Rojiura Teppan Kotaro

Sometimes a place needs a little backstory. Rojiura Teppan Kotaro, or Kotaro’s, is one of those places. Friendly Kotaro Okamoto spent some time behind the counter and cooking at rock bar Koba, often the calming yin to owner BOM’s yang. I happened to be on crutches my first time at Koba, and when I was leaving Kotaro-san offered not only to get me a cab, but also to carry me down the stairs. He was serious. He’s that kind of guy. And his restaurant is that kind of place.

Kotaro had been apprenticing on his days off for several years, honing his skills at the teppan – which is one of those large metal grill counters, often used for making okonomiyaki, which can be found at restaurants all over Hiroshima. But you can’t get okonomiyaki here, Kotaro doesn’t serve it. What you do get, however, is a welcome break from typical izakaya fare and okonomiyaki.

At the counter in the front, you’ll be warmly welcomed by owner Kotaro, and motioned to a counter, often full with amiable regulars, both Japanese and foreign. Kotaro doesn’t refer to these folks as customers, but as friends, and his gusto and warmth spills over to these folks, and they’ll gladly make space for you and often join you in friendly conversation. There are also tables in back, overseen by the other equally friendly staff, for larger groups.

kotaro at the grill at rojiura teppan kotaro

Kotaru has the usual draft beer and shochu, but you should consider trying some of his excellent sake or ask for a wine recommendation. You’ll of course be provided with an ootoshi (compulsory) appetizer to go with that drink, always something fresh and interesting, often selected from the daily specials.

The focus at Kotaro is the food, there are some excellent standard items, such as a creative grilled penne and gorgonzola cheese dish, Kotaro’s unique take on potato salad (also grilled and absolutely fantastic), and a Hiroshima teppan standard, tonpei-yaki, which is thinly sliced pork, local scallions, and egg. Kotaro makes these dishes his own with tweaks such as his special jalapeño sauce topping for the tonpei. There is a wide selection of seasonal vegetable dishes, prepared either in the kitchen, or in front of you at the grill. There is also generally an assortment of sirloin beef, pork, horumon (a local intestine favorite), and fish.

only the freshest ingredients at rokiura teppan kotaro

The daily specials are where the real treats show up, Kotaru does amazing things with local oysters, so try them when in season. If you check out the restaurant’s Facebook Page, you’ll often see Kotaro holding a new fish, some crabs, or a basket of vegetables that he has found locally. The enthusiasm on his face is evident and the folks dining there that evening will undoubtedly hear why these particular items were chosen. If Kotaro suggests something for you, take him up on it. There’s a good reason why it’s on the menu and it might be gone next time.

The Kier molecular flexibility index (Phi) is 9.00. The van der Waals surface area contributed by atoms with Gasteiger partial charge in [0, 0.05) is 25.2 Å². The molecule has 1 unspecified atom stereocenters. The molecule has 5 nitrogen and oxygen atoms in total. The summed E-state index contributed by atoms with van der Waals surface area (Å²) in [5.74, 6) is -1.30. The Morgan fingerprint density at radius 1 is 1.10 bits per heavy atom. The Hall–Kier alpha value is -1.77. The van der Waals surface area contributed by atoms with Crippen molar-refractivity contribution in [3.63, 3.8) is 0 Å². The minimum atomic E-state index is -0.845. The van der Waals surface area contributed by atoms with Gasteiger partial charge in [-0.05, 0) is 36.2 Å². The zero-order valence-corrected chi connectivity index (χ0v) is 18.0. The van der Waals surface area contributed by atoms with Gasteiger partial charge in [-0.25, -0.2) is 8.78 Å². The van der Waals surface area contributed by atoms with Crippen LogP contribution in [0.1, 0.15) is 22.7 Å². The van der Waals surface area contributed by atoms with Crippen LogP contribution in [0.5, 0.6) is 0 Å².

oysters at rojiura teppan kotaro

Kotaro’s menu is posted in Japanese, and while I wouldn’t call the folks here “English speaking”, they are excellent communicators, and will help you understand what is on the menu. In many ways this is refreshing, because you won’t just have an English menu thrust into your hands and be expected point and choose. Instead, part of the Kotaro experience is that you’ll try some new things and the staff here will do their best to feel like you’ve made a new friend or two.

Opening hours: 17:00-02:00
Closed: Tuesdays

Address: 2F 1-8 Fujimi-cho, Naka-ku, Fujimi-cho The sign, visible from the street, is navy blue with the shop name [こたろう] written in hiragana.
Address in Japanese: 中区富士見町1-8 第二大形ビル2F
Tel: 082-249-1953
Facebook: Rojiura Teppan Kotaro

Look for the blue sign

kotaro exterior - look for the blue sign


Matt Jungblut

Matt Jungblut moved to Hiroshima from Brooklyn, via Jakarta. If you plan to do moves like this, don’t be crazy like him, relocating with five thousand vinyl records and a toddler in tow. He keeps busy by DJ’ing weekly, dropping his kid off at school, and eating at places that he’d like to write about.